This was my first Ricard Laymon book. After hearing of the plot from a friend I immediately rushed out a bought a copy of this horrorific book. A recommendation, if you get attached to characters easily and CAN'T STAND to see them hurt...dont read this. One of Richard Laymon's (RIP) great strengths is his ability to create great characters and make you pull for them. This is a fast paced read, with a story centering around the Beast House and its past infamy. Murders, rapes, gores and horrors are the norm at this house, all handed out by the 'beast'. The characters all come into place very nicely with some gruesome sub-plots to boot. With every uncovered truth we the reader are horrified at what is happening, but are left not wanting to put the book down because you dont want to leave the character in such an evil situation. The ending in this book has to be the most gruesome, gory and uh,...most DISTURBING piece of literature I've ever read (and Ive read some crazy stuff). I was left thinking, this can be over! I was outraged. Then, when i found that this was only the first book in the series i raced out and bought the rest. Richard Laymon will be missed, he is the greatest and most under appreciated horror writer of our time. Give this book a chance, its a short read and worth the nightmares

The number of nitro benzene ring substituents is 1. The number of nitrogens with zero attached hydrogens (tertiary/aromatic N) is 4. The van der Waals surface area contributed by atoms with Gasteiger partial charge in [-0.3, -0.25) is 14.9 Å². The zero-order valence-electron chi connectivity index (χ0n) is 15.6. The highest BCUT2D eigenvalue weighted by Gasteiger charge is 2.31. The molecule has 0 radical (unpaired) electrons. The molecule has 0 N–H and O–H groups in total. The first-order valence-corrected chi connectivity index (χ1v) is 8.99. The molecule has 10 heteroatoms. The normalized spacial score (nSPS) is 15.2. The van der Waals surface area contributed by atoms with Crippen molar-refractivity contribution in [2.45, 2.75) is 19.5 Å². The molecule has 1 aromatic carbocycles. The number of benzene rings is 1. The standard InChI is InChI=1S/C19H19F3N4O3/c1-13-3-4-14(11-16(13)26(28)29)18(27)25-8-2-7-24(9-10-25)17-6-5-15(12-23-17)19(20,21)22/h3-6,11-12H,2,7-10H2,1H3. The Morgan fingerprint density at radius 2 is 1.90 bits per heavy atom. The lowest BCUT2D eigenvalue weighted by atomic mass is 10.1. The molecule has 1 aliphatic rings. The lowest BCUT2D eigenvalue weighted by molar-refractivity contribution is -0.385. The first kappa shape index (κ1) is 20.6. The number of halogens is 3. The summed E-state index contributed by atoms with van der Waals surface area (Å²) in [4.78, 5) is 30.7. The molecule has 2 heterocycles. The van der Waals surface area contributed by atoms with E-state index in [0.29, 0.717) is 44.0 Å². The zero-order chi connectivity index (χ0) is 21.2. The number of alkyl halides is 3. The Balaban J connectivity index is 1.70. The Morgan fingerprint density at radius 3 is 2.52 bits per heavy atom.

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Laymon's work is so terse and hard-hitting that it's almost impossible to read it slowly. His prose style owes more to the 'hard-boiled' school of crime and mystery authors than to any traditional horror writers. This gives his best books more brute power than even hardened horror readers might expect. Sentences of sharp, brutal impact can leap off the page and strike the reader like open-handed slaps. 'The Cellar' is one of his best in that it couples this stripped-down readability with an absolutely merciless plot. At his peak, you can never tell how Laymon will end his tales, who will die, who will live and what will be left of them. The conclusion of 'The Cellar' is legendary and it thoroughly deserves this status. If you like horror fiction, be it Poe or Barker or Blackwood or Hutson, give this book a try. Nobody ever wrote quite like this before.